Just got my last FOI request back from the DHSC about the PCR tests they are using Some really interesting comments in it such as:
– do the tests you are using detect only “covid-19” as stated in the Coronavirus legislation: “coronavirus” means severe acute respiratory syndrome coronavirus 2 (SARS-CoV-2)? The test is for SARS-CoV-2 RNA. – or does it show positive to all the coronavirus family of viruses? Just SARS-CoV-2 RNA. – supply the justification that a “positive” test means the person is suffering from the virus as is a danger to the public and must be isolated. SARS-CoV-2 RNA means the RNA is present in that sample at that point in time. It does not mean that the patient has the novel coronavirus (COVID-19). my highlighting so no justification provided for isolating people regardless if their test is positive. Patients can have SARS-CoV-2 RNA before onset of illness, during the illness and after resolution of symptoms (all variable periods). The result has to be taken into context of symptoms present. They also provide a link to a document by Health Technology Wales which in answer to this question: – the official policy/guidance from DHSC to the various bodies who are following the above policy. I can confirm that the Department holds information relevant to your request. As the information held by the Department is in the public domain, we will under Section 21 of the FOI Act (information accessible to the applicant by other means) refer you to the published source, a summary of evidence on the accuracy of the test,
It does include a few gems such as:
We identified 39 individual studies and one pooled analysis reporting outcomes including diagnostic accuracy, detection rates and the time taken to obtain test results. We carried out quality assessment of the studies and judged the majority to be at risk of bias in one or more aspect of their design or conduct, which means their results may not be reliable. So not too accurate then these studies?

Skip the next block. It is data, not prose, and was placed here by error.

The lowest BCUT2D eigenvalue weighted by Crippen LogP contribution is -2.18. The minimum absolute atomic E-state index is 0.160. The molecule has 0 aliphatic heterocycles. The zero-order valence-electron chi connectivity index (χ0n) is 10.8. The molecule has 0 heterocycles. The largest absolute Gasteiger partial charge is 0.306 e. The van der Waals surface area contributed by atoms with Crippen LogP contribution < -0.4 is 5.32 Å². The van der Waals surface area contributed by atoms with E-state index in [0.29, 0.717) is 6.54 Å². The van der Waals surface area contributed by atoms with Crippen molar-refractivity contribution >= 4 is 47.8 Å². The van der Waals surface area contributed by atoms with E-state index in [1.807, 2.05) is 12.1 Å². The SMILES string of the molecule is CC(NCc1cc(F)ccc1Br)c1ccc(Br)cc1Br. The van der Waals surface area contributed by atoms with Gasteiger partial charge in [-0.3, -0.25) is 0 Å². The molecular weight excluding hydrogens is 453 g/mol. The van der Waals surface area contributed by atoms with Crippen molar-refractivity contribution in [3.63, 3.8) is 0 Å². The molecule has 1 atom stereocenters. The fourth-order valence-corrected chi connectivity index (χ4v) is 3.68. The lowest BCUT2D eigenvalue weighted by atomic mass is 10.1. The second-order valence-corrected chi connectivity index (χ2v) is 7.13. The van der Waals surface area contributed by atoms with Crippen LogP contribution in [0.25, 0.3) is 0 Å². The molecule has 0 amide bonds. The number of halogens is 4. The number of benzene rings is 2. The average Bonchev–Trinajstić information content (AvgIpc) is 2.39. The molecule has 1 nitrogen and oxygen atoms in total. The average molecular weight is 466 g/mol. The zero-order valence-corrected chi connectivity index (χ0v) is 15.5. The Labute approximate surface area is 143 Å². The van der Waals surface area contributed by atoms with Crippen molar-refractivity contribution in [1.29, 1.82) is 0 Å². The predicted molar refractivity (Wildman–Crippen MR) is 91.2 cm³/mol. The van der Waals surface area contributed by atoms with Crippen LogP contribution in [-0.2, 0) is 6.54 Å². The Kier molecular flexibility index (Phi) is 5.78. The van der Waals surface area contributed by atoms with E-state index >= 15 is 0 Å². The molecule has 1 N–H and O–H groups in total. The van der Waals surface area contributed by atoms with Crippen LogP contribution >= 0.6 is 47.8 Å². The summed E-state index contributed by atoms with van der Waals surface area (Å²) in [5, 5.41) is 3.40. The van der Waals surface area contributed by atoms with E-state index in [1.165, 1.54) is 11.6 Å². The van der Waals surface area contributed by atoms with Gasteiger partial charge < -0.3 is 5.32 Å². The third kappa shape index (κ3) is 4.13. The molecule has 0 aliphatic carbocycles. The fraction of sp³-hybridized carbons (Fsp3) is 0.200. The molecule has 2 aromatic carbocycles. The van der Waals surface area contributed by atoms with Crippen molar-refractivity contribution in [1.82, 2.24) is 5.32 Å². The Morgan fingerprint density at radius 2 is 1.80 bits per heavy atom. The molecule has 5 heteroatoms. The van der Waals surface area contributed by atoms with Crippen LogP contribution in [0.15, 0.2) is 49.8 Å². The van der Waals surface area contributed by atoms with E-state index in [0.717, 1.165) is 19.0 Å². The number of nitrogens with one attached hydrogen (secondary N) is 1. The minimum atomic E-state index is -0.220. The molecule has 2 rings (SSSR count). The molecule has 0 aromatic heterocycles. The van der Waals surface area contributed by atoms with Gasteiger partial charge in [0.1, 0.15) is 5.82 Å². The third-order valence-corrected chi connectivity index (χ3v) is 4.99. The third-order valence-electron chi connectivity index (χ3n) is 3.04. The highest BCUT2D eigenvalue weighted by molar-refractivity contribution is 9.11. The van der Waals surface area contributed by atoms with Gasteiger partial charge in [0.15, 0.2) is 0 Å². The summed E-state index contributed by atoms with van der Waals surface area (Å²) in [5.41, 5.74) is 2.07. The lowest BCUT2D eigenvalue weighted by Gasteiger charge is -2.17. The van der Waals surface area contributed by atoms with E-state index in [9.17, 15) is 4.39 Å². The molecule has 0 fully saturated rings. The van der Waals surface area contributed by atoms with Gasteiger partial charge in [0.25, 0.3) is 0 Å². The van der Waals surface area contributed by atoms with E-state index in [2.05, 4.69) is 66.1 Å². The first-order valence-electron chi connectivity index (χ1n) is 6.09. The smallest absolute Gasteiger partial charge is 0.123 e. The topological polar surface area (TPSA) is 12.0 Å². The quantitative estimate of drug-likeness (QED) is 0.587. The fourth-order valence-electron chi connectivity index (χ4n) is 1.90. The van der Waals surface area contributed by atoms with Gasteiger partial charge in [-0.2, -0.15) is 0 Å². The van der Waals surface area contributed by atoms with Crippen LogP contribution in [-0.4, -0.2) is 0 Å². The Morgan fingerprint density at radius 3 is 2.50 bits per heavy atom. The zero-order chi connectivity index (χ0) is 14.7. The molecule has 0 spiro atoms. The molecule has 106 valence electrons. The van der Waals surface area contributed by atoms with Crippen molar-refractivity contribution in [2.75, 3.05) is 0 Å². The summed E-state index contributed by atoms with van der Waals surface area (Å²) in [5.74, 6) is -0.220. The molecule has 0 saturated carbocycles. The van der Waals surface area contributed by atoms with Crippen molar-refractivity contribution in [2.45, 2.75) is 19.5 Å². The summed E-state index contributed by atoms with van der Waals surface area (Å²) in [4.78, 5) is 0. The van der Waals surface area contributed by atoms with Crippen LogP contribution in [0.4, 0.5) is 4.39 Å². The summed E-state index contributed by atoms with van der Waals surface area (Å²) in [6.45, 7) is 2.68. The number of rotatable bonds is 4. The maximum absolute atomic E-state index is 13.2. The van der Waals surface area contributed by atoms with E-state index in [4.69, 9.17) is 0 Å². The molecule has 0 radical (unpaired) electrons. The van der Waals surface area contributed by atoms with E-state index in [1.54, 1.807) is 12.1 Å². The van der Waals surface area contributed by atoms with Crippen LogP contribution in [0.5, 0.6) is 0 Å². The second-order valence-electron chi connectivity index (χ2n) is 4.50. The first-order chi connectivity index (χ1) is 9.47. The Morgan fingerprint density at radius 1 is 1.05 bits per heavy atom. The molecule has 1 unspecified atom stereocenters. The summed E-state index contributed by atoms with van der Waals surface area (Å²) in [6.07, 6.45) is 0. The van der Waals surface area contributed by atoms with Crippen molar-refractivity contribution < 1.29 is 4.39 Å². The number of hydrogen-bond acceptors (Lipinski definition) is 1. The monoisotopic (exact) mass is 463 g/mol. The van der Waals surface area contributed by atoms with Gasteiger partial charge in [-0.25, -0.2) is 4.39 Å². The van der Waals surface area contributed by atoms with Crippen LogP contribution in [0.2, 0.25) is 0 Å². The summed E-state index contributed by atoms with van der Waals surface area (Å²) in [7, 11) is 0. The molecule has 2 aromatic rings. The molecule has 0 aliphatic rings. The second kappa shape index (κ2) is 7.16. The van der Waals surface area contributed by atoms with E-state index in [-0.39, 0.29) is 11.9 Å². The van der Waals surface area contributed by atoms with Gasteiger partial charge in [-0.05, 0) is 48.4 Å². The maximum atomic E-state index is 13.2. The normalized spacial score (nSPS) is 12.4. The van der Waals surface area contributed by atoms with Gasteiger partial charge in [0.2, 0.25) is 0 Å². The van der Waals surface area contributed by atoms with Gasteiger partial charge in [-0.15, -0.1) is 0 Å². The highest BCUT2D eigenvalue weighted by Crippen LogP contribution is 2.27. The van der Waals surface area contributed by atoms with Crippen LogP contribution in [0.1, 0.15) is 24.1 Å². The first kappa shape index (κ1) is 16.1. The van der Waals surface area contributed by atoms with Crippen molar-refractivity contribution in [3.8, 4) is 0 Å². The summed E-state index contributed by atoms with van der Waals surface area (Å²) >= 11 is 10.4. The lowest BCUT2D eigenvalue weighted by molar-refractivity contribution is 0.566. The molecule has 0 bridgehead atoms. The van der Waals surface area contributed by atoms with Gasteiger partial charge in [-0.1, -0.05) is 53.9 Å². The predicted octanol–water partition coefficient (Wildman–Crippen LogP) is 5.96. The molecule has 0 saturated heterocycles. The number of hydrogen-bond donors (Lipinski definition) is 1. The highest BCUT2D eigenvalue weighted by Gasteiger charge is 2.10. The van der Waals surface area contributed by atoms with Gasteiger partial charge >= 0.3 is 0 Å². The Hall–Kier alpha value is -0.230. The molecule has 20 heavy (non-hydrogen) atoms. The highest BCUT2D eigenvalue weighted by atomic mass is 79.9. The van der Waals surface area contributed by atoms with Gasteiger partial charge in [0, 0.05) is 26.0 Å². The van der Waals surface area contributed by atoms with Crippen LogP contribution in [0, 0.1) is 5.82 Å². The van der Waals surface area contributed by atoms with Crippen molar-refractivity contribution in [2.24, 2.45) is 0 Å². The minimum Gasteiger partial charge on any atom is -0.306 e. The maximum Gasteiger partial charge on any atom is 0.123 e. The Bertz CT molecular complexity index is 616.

Some studies did not include methods of confirmatory/differential diagnosis to validate the test results obtained (e.g. the proportion of likely false positive and negative results). A pooled analysis estimated the sensitivity of an initial RT-PCR test result to be 89%, using results of repeated RT-PCR as the reference standard. So does this mean that there is an estimated 11% false result?
There are important gaps in the available evidence on the effectiveness of tests for the presence of SARS-CoV-2. Studies of virus testing in asymptomatic patients, or in specific populations such as healthcare workers are limited in number and there is no evidence on the validated diagnostic performance of the tests beyond their use in the hospital setting. So pretty useless then?
a true assessment of the accuracy of RT-PCR test results is very challenging, and using these RT-PCR for validation mean the same issues apply to the results of antibody tests studied in this way. so the test has lots of problems with accuracy and the antibody test cannot be used for doublechecking the results due to these inaccuracies? again not too useful a test if it has so many accuracy problems?
At least they have answered truthfully and reading between the lines I come up with “it’s all bollocks and we cannot accurately test for it to tell if anyone has it”.